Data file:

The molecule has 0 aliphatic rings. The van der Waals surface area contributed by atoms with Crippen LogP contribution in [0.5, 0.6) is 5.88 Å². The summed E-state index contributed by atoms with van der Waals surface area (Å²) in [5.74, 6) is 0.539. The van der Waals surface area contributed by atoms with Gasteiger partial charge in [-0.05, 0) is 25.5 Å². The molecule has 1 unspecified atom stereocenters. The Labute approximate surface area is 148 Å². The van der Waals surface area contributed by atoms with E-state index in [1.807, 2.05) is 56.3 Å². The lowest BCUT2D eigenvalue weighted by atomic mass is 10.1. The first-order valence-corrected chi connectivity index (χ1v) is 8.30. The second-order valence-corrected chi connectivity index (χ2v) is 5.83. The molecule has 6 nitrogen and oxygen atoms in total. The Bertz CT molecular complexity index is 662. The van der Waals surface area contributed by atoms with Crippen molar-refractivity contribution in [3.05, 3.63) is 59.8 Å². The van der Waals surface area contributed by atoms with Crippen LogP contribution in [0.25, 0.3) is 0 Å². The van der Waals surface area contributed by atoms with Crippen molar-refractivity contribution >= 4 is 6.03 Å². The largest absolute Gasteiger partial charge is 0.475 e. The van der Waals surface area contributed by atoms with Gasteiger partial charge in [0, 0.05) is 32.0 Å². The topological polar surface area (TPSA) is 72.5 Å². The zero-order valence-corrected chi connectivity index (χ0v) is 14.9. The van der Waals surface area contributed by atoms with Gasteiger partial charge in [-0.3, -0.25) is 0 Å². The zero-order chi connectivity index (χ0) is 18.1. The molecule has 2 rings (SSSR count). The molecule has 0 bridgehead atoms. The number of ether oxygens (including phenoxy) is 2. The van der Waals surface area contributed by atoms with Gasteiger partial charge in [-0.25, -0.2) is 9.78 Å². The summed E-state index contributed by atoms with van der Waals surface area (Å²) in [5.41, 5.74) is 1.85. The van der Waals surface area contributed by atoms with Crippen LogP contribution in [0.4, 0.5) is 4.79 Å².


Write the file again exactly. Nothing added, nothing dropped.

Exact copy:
The molecule has 0 aliphatic rings. The van der Waals surface area contributed by atoms with Crippen LogP contribution in [0.5, 0.6) is 5.88 Å². The summed E-state index contributed by atoms with van der Waals surface area (Å²) in [5.74, 6) is 0.539. The van der Waals surface area contributed by atoms with Gasteiger partial charge in [-0.05, 0) is 25.5 Å². The molecule has 1 unspecified atom stereocenters. The Labute approximate surface area is 148 Å². The van der Waals surface area contributed by atoms with E-state index in [1.807, 2.05) is 56.3 Å². The lowest BCUT2D eigenvalue weighted by atomic mass is 10.1. The first-order valence-corrected chi connectivity index (χ1v) is 8.30. The second-order valence-corrected chi connectivity index (χ2v) is 5.83. The molecule has 6 nitrogen and oxygen atoms in total. The Bertz CT molecular complexity index is 662. The van der Waals surface area contributed by atoms with Crippen molar-refractivity contribution in [3.05, 3.63) is 59.8 Å². The van der Waals surface area contributed by atoms with Crippen LogP contribution in [0.25, 0.3) is 0 Å². The van der Waals surface area contributed by atoms with Crippen molar-refractivity contribution >= 4 is 6.03 Å². The largest absolute Gasteiger partial charge is 0.475 e. The van der Waals surface area contributed by atoms with Gasteiger partial charge in [0, 0.05) is 32.0 Å². The topological polar surface area (TPSA) is 72.5 Å². The zero-order valence-corrected chi connectivity index (χ0v) is 14.9. The van der Waals surface area contributed by atoms with Gasteiger partial charge in [-0.3, -0.25) is 0 Å². The zero-order chi connectivity index (χ0) is 18.1. The molecule has 2 rings (SSSR count). The molecule has 0 bridgehead atoms. The number of ether oxygens (including phenoxy) is 2. The van der Waals surface area contributed by atoms with Gasteiger partial charge in [-0.25, -0.2) is 9.78 Å². The summed E-state index contributed by atoms with van der Waals surface area (Å²) in [5.41, 5.74) is 1.85. The van der Waals surface area contributed by atoms with Crippen LogP contribution in [0.4, 0.5) is 4.79 Å².